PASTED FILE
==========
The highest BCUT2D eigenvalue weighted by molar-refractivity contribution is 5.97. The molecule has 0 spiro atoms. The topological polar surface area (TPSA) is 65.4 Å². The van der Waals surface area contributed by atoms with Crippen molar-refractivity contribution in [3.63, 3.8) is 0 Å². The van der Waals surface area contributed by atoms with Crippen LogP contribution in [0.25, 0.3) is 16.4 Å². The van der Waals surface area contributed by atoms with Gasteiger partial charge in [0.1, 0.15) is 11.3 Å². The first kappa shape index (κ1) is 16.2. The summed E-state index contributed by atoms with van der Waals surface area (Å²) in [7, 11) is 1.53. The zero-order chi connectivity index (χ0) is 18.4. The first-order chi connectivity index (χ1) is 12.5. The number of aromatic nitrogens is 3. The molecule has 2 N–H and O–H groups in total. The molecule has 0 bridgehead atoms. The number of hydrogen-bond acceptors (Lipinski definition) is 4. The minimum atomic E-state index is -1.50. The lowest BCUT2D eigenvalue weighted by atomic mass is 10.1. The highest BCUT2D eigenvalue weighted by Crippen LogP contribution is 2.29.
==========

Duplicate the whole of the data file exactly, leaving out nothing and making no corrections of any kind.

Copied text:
The highest BCUT2D eigenvalue weighted by molar-refractivity contribution is 5.97. The molecule has 0 spiro atoms. The topological polar surface area (TPSA) is 65.4 Å². The van der Waals surface area contributed by atoms with Crippen molar-refractivity contribution in [3.63, 3.8) is 0 Å². The van der Waals surface area contributed by atoms with Crippen LogP contribution in [0.25, 0.3) is 16.4 Å². The van der Waals surface area contributed by atoms with Gasteiger partial charge in [0.1, 0.15) is 11.3 Å². The first kappa shape index (κ1) is 16.2. The summed E-state index contributed by atoms with van der Waals surface area (Å²) in [7, 11) is 1.53. The zero-order chi connectivity index (χ0) is 18.4. The first-order chi connectivity index (χ1) is 12.5. The number of aromatic nitrogens is 3. The molecule has 2 N–H and O–H groups in total. The molecule has 0 bridgehead atoms. The number of hydrogen-bond acceptors (Lipinski definition) is 4. The minimum atomic E-state index is -1.50. The lowest BCUT2D eigenvalue weighted by atomic mass is 10.1. The highest BCUT2D eigenvalue weighted by Crippen LogP contribution is 2.29.